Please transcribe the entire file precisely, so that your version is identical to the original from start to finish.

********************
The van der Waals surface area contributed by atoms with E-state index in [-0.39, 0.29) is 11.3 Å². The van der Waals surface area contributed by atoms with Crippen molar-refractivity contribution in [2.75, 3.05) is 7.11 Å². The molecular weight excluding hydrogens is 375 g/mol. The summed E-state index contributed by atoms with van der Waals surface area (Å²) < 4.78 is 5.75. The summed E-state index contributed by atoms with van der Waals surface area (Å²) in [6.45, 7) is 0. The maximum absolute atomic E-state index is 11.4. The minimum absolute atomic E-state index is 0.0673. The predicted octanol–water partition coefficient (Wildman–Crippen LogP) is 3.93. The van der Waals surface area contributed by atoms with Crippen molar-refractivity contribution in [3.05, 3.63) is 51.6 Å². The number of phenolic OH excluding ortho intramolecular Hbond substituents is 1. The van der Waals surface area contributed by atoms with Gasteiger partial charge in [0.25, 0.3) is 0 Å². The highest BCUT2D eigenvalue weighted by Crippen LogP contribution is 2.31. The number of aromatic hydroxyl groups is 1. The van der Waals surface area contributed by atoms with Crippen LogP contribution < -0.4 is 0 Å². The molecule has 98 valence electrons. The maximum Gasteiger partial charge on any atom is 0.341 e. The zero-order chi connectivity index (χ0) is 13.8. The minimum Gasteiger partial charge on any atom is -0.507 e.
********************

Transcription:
The van der Waals surface area contributed by atoms with E-state index in [-0.39, 0.29) is 11.3 Å². The van der Waals surface area contributed by atoms with Crippen molar-refractivity contribution in [2.75, 3.05) is 7.11 Å². The molecular weight excluding hydrogens is 375 g/mol. The summed E-state index contributed by atoms with van der Waals surface area (Å²) < 4.78 is 5.75. The summed E-state index contributed by atoms with van der Waals surface area (Å²) in [6.45, 7) is 0. The maximum absolute atomic E-state index is 11.4. The minimum absolute atomic E-state index is 0.0673. The predicted octanol–water partition coefficient (Wildman–Crippen LogP) is 3.93. The van der Waals surface area contributed by atoms with Crippen molar-refractivity contribution in [3.05, 3.63) is 51.6 Å². The number of phenolic OH excluding ortho intramolecular Hbond substituents is 1. The van der Waals surface area contributed by atoms with Gasteiger partial charge in [0.25, 0.3) is 0 Å². The highest BCUT2D eigenvalue weighted by Crippen LogP contribution is 2.31. The number of aromatic hydroxyl groups is 1. The van der Waals surface area contributed by atoms with Crippen LogP contribution < -0.4 is 0 Å². The molecule has 98 valence electrons. The maximum Gasteiger partial charge on any atom is 0.341 e. The zero-order chi connectivity index (χ0) is 13.8. The minimum Gasteiger partial charge on any atom is -0.507 e.